is a primitive root for some k £ j(n). If d = gcd(k, j(n)) then (a^{k})^{h} º 1 (mod n) for h = j(n)
/ d by Lemma 2.13(iv). This contradicts the fact that a^{k} is a
primitive root unless d = 1. The number of k for which gcd(k, j(n)) = 1 is j(j(n)). Hence result.

In order to prove that primes always have primitive roots, we need the following conveniently concise result, often called Gauss' Lemma.

Lemma 2.16. If n is a positive integer, then n
= S _{d | n} j(d), the sum over all positive divisors d of
n.

Proof : We can partition the integers from 1
to n into the union of the sets A(d), where A(d) = {m : gcd(m, n) = d}. Now
gcd(m, n) = d if and only if gcd(m/d, n/d) = 1 by Lemma 1.4, and so A(d)
consists precisely of those numbers between 1 and n/d which are relatively
prime to n/d, i.e. j(n/d). Since each
of the integers 1 to n lies in exactly one of the A(d), we must have n = S_{ }_{d | n} j(n/d). As d runs through all the divisors of
n, so does n/d. Hence result.

We need one last lemma before the main result in this section. I shall present it without proof to conserve space, and hope that those interested enough will seek it elsewhere.

Lemma 2.17. If p is a prime and d | p - 1, then the congruence x^{d} º 1 (mod p) has exactly d solutions.

Now we can finish, as follows :

Lemma 2.18. If p is a prime, then there are exactly j(p - 1) primitive roots of p.

Proof : We can partition the integers from 1
to n into the union of sets the B(d), where B(d) = {m : the order of m modulo p
is d}. Let y(d) = |B(d)|. Since d | p - 1, we have p -
1 = S _{d | p}_{-1} y(d).
Now Lemma 2.16 gives p - 1 = S _{d | p}_{-1} j(d),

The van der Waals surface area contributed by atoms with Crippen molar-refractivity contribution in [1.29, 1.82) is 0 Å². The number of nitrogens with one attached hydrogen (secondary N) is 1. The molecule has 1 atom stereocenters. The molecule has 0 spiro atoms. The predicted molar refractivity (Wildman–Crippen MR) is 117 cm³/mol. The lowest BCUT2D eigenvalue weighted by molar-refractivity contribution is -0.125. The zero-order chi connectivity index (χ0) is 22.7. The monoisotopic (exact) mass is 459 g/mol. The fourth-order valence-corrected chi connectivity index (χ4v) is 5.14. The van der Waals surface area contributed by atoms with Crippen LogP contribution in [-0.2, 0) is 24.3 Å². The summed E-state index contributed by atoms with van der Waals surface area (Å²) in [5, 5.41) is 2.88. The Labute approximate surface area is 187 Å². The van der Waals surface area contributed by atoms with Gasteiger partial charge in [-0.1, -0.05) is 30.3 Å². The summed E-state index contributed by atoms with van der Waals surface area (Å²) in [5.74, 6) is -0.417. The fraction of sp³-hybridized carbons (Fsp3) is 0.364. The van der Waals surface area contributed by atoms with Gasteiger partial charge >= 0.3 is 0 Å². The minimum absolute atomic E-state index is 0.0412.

and so we have S _{d | p}_{-1} y(d)
= S _{d | p}_{-1} j(d),
call this equation 1. We will show that y(d)
£ j(d)
for each divisor d of p - 1, since
equation 1 will then guarantee equality. The result will follow immediately by
considering d = p - 1.

If y(d)
= 0, then the condition holds, so let us suppose y(d)
> 0, and let a be an integer of order d. Then the d integers a, a^{2},
… , a^{d} are incongruent modulo p by Lemma 2.13(i), and each satisfies
the congruence x^{d} º 1 (mod
p). By Lemma 2.17, there are no other solutions of this congruence, and so any
integer of order d must be congruent to one of a, a^{2}, … , a^{d}.
By Lemma 2.13(iv), only j(d) of these
powers have order d. Hence y(d) = j(d), as required.

Note that the proof gives us more than we initially needed, in that it tells us that the number of integers between 1 and p - 1 which have order d is j(d).

We could go further, producing results that indicate whether an arbitrary number has primitive roots or not. I will content myself with stating the summarised position.

Lemma 2.19. An integer n > 1 has a
primitive root if and only if n = 2, 4, p^{k} or 2p^{k}, where
p is an odd prime.

Now that we have established the concept of primes, in Section 3 we investigate how frequently they occur.